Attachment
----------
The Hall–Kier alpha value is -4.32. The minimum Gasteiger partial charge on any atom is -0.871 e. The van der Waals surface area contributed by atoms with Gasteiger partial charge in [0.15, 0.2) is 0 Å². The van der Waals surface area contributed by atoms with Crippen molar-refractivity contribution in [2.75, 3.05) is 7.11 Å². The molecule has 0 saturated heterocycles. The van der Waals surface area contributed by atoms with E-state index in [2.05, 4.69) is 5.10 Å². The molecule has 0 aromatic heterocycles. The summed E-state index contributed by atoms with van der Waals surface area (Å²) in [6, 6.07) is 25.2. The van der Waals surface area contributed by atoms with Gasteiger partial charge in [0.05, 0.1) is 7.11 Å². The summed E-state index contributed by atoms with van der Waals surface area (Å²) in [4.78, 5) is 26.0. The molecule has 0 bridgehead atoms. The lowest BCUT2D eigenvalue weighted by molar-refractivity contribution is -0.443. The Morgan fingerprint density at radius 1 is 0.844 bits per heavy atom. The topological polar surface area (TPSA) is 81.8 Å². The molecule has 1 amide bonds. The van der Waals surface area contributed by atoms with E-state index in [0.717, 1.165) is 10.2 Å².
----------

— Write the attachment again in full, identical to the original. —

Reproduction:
The Hall–Kier alpha value is -4.32. The minimum Gasteiger partial charge on any atom is -0.871 e. The van der Waals surface area contributed by atoms with Gasteiger partial charge in [0.15, 0.2) is 0 Å². The van der Waals surface area contributed by atoms with Crippen molar-refractivity contribution in [2.75, 3.05) is 7.11 Å². The molecule has 0 saturated heterocycles. The van der Waals surface area contributed by atoms with E-state index in [2.05, 4.69) is 5.10 Å². The molecule has 0 aromatic heterocycles. The summed E-state index contributed by atoms with van der Waals surface area (Å²) in [6, 6.07) is 25.2. The van der Waals surface area contributed by atoms with Gasteiger partial charge in [0.05, 0.1) is 7.11 Å². The summed E-state index contributed by atoms with van der Waals surface area (Å²) in [4.78, 5) is 26.0. The molecule has 0 bridgehead atoms. The lowest BCUT2D eigenvalue weighted by molar-refractivity contribution is -0.443. The Morgan fingerprint density at radius 1 is 0.844 bits per heavy atom. The topological polar surface area (TPSA) is 81.8 Å². The molecule has 1 amide bonds. The van der Waals surface area contributed by atoms with E-state index in [0.717, 1.165) is 10.2 Å².